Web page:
Ireland and Greece: parallel destinies

Electoral revolution in Dublin, paralysing strikes in Athens – Europe’s most economically fragile member states are reacting differently to drastic austerity budgets and the EU/IMF bailout. But their fates are intertwined if they wish to emerge from the crisis and have a say in the running of the eurozone, writes an economist.

Published on 28 February 2011 at 16:24

The past week provided two very different expressions of citizens’ frustrations in Greece and Ireland, the two members of the European Union at the forefront of the year-long sovereign debt crisis in the eurozone.

While Irish voters in Dublin, Cork and Limerick went to the polls, Greek citizens in Athens, Thessaloniki and Patra vented their anger by staging a week of industrial action, culminating in Wednesday’s 24-hour nationwide general strike. While people voted with their hands in one country, citizen exercised their rights with their feet and fists in the other.

In Dublin, we will now see a new government taking office. The results of the general election on Friday could not have been any clearer. More than 70 percent of the electorate cast ballots and the outcome swept the ruling coalition from power. It was the first defeat for a eurozone government since the onset of the debt crisis. The change of power in the new Dublin parliament, the Dail, produced the biggest swing in Irish politics since 1932. It’s nothing short of a democratic revolution achieved at the ballot box.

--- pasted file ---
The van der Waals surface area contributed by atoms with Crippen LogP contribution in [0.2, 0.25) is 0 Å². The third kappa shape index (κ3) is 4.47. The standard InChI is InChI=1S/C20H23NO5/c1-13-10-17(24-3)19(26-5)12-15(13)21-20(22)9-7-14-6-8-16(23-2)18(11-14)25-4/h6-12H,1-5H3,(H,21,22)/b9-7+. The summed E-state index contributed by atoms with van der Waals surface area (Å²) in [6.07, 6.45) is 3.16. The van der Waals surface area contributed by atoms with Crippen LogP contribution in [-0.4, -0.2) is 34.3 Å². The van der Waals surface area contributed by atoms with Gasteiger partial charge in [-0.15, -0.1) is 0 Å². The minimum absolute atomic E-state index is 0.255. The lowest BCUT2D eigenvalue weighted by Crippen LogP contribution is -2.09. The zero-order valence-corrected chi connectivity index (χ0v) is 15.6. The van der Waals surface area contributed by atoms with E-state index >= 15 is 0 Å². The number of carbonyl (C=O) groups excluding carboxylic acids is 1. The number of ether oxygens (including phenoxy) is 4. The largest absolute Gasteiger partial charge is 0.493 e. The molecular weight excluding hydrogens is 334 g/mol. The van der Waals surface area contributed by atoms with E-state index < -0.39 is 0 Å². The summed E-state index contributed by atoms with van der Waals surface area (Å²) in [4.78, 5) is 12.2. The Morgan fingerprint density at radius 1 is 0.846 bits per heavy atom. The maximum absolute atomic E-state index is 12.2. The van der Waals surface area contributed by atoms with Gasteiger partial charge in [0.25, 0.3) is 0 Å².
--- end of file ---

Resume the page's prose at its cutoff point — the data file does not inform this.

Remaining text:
After 14 years in power, the center-right Fianna Fail has to digest its worst defeat in history. In Dublin it only won one out of 47 available seats. The anger toward the governing coalition was widespread and unrepentant. It also affected the junior partner in government, the Green Party, which lost all of its six seats and will not return to parliament.

The electoral tsunami underlines how comprehensively both parties were blamed for the property and banking crash of the past two years, leading to the humiliating IMF-EU bailout in December 2010.

The new governing coalition parties of Fine Gael (right-of-center) and Labour have a large majority in parliament. They now face the daunting task of trying to combine a renegotiation of the terms of the EU-IMF bailout with the implementation of the harsh budgetary measures needed to confront the fiscal crisis, banking sector liabilities and a deepening economic recession. Read full article in Kathimerini…

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